Lawyers give advice. It’s a big part of the job. Sometimes it’s legal advice and sometimes it’s business advice and sometimes (particularly for lawyers who focus on technology and intellectual property) it’s hard to tell. And that can be a problem. Because the conversations clients have with their lawyers are protected—until they aren’t. The idea that a client can talk freely and confidentially with her lawyer without fear that the conversation will be disclosed is fundamental to the American legal system. Lawyers and lay people alike understand that concept implicitly, and most probably assume that the protection is extremely broad, which in many cases it is.
But that common understanding conceals some very substantial pitfalls. The privilege is broad, but it is not absolute, and when it is lost the resulting inquiry can be highly invasive. Given how important the distinction between privileged and non-privileged communications can be, one might expect it to be well-defined and easy to recognize. But that is not always the case, especially where the lawyer’s work product itself becomes the subject of litigation. If a lawyer is providing advice and working on a document designed for public consumption (like a business plan or a patent application) and that document becomes the subject of a dispute, privilege issues can be particularly challenging.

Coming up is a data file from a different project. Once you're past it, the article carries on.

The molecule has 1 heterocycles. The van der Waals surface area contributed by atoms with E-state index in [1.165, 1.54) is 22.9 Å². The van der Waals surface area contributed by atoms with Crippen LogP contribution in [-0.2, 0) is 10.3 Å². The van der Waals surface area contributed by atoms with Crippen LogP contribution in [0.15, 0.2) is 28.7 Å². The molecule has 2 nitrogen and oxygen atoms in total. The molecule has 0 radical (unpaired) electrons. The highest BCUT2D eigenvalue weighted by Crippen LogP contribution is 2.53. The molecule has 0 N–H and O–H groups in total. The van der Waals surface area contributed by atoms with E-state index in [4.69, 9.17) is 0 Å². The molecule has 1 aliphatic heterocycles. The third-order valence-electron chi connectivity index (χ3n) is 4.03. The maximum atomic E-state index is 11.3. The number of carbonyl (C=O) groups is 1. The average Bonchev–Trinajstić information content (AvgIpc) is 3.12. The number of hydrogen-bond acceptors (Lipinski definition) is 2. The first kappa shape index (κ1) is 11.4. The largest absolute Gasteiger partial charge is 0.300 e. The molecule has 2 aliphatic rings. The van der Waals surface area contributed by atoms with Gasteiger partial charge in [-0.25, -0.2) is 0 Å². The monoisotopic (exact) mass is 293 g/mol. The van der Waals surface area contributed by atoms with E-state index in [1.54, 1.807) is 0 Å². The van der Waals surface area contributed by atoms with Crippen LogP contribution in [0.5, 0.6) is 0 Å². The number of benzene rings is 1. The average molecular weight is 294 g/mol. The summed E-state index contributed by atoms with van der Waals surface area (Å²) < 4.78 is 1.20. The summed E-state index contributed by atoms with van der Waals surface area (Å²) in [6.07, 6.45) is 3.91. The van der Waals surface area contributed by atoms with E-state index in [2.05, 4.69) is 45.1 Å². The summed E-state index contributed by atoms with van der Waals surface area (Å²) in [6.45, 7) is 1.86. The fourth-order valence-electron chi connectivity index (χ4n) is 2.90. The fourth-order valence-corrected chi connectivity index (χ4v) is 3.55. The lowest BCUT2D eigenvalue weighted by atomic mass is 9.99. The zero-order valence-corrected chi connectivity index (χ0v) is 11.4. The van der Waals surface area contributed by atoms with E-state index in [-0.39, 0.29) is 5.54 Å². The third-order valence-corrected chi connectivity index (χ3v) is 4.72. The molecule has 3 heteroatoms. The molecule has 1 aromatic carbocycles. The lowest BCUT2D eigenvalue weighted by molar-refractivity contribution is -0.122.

In the Second Circuit, implied waiver of attorney-client privilege may be found where the privilege holder places a privileged communication at issue, for example by asserting a claim or defense based on that communication. See In re Grand Jury Proceedings, 219 F.3d 175, 182 (2d Cir. 2000). The classic example of this is the “advice of counsel” defense, in which a party relies on otherwise privileged communications to assert that it acted in good faith with the blessing of a lawyer. Under those circumstances, courts often find a limited waiver of the attorney-client privilege as to the underlying communications, holding that all communications on that subject must be disclosed and the privilege cannot be selectively applied. The privilege cannot be used as both a “sword” and a “shield.”
While waiver is perhaps most familiar to attorneys as it relates to the “advice of counsel” defense, it extends to other areas as well. A recent decision from the Eastern District of New York, NYU Winthrop Hosp. v. Microbion, 17-CV-6114 (LDH)(PK), 2019 WL 4535570 (E.D.N.Y. Sept. 19, 2019), looks at the issue in the context of a patent dispute. The decision is helpful, because it examines privilege issues relating to the role of an attorney in the preparation of public documents and provides good guidance as to the limits of privilege for lawyers providing that kind of advice.
This article first appeared in the New York Law Journal on November 25, 2019. Mark Brodt, a registered patent agent employed with the firm, provided substantial assistance with the preparation of this article.